Mitochondrial DNA does not exist as part of the paired chromosomes we see in the cell nucleus. MtDNA is a circular, single stranded molecular, which compared to autosomal DNA, is considerably shorter. There are only 16, 569 base pairs in human mtDNA, rather than the three billion found in the chromsomes in the nucleus. This makes sequencing and analyzing mtDNA much less daunting. 

We inherit our mtDNA from our mothers. The fertilized ovum that we each arose from, contains mtDNA that exist outside the cell nucleus in small bodies known as “mitochondria.” As a result of cellular replication, those 16,569 pairs are reproduced identically over and over again with very few errors in the copying process. However, while errors (or mutations) are extremely rare, they do happen and are passed on to future descendants of the woman. 

Scientists track mutations in mtDNA lineages in order to classify mtDNA into related lineage families. DNA scientists have categorized mtDNA sequences into haplogroups, and since Native Americans were the first people studied, their haplogroups were labeled A, B, C, and D. As new methods were developed and the sequences were studied and the differences noted, additional letters and numbers were added to reflect those relationships. For example, haplogroup A1 is more closely related to A3 than to B1, as might be expected.

Haplogroup X was a “latecomer” to DNA science, and its discovery in the New World as well as the Old World fuelled speculation about how and when it arrived. We now know that connection occurred more than 20,000 years ago, based on the large number of differences between X lineages found in the Americas and those in the Old World.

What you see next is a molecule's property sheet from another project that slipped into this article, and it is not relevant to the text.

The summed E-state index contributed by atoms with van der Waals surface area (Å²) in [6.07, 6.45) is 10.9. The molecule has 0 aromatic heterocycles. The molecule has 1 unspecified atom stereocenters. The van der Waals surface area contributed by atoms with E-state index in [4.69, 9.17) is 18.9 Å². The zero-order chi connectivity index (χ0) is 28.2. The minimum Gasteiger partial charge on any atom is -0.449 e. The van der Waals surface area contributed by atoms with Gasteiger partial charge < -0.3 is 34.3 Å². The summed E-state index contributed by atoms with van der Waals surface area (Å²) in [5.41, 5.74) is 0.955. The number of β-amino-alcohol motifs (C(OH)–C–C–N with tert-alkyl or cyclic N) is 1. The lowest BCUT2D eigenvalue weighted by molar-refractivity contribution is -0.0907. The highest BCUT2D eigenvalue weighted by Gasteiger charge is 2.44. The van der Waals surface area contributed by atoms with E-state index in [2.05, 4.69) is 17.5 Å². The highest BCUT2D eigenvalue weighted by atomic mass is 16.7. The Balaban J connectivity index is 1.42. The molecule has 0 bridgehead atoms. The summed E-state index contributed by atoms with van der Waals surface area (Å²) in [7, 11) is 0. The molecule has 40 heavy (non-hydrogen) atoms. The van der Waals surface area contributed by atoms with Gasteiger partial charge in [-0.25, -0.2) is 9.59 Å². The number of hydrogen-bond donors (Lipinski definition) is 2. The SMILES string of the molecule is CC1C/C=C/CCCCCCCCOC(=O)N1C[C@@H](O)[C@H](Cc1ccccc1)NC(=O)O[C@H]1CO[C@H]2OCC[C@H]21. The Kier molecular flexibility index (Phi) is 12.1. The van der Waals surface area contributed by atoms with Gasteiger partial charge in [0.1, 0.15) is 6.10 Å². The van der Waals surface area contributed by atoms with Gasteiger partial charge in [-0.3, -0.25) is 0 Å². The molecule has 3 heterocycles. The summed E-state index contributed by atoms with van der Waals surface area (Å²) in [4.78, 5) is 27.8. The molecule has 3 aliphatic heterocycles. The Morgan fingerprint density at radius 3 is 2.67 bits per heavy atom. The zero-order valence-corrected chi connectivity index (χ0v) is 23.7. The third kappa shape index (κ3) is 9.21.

The Scientists

There are numerous scientists who have made very important contributions to our understanding of Native American DNA and in particular the origins of the X haplogroup lineage. I think it is important to put a face to some of these people; for the most part they don't have an axe to grind with the Mormon Church. Indeed, some doubtless hold their own religious beliefs. But what all of these scientists have in common is that they have advanced degrees in the science of human genetics and have carried out their own original research, often over several decades. The evidence these scientists deal with on a daily basis has convinced them the earth is billions of years old, evolution is a fact, and humans are related to all livings things on our planet.

Douglas Wallace
Professor of Molecular Genetics
University of California, Irvine
Douglas Wallace is a pioneering genetics researcher now at the University of California, Irvine, whose achievements in mitochondrial medicine are leading to new treatments for chronic diseases like cancer and diabetes. Wallace earned a Bachelor of Science (BSc) in Genetics at Cornell University, and a Master of Philosophy in Microbiology and Human Genetics and a PhD in Microbiology and Human Genetics at Yale University. Wallace led the research team that discovered the 4 major Native American mitochondrial DNA lineages (A, B, C and D) and the less common X lineage. Wallace has been a member of the National Academy of Sciences since 1995 and was recently elected to the prestigious Institute of Medicine.